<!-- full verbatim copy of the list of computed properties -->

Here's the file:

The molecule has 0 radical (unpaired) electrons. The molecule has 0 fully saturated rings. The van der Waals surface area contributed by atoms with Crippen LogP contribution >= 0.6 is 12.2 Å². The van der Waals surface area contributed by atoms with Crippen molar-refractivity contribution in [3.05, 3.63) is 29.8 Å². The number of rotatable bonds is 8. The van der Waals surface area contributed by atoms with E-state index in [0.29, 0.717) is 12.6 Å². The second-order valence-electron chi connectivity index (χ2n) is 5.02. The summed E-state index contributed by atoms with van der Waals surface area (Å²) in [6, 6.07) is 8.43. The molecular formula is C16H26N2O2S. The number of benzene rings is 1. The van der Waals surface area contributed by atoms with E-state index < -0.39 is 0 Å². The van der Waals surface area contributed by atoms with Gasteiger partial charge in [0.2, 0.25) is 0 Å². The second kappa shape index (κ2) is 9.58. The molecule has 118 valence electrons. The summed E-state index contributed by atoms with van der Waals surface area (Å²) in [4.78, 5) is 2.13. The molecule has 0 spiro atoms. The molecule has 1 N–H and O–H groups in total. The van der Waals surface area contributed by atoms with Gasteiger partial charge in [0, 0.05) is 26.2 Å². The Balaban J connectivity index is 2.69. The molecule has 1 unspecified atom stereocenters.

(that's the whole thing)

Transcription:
The molecule has 0 radical (unpaired) electrons. The molecule has 0 fully saturated rings. The van der Waals surface area contributed by atoms with Crippen LogP contribution >= 0.6 is 12.2 Å². The van der Waals surface area contributed by atoms with Crippen molar-refractivity contribution in [3.05, 3.63) is 29.8 Å². The number of rotatable bonds is 8. The van der Waals surface area contributed by atoms with E-state index in [0.29, 0.717) is 12.6 Å². The second-order valence-electron chi connectivity index (χ2n) is 5.02. The summed E-state index contributed by atoms with van der Waals surface area (Å²) in [6, 6.07) is 8.43. The molecular formula is C16H26N2O2S. The number of benzene rings is 1. The van der Waals surface area contributed by atoms with E-state index < -0.39 is 0 Å². The van der Waals surface area contributed by atoms with Gasteiger partial charge in [0.2, 0.25) is 0 Å². The second kappa shape index (κ2) is 9.58. The molecule has 118 valence electrons. The summed E-state index contributed by atoms with van der Waals surface area (Å²) in [4.78, 5) is 2.13. The molecule has 0 spiro atoms. The molecule has 1 N–H and O–H groups in total. The van der Waals surface area contributed by atoms with Gasteiger partial charge in [0, 0.05) is 26.2 Å². The Balaban J connectivity index is 2.69. The molecule has 1 unspecified atom stereocenters.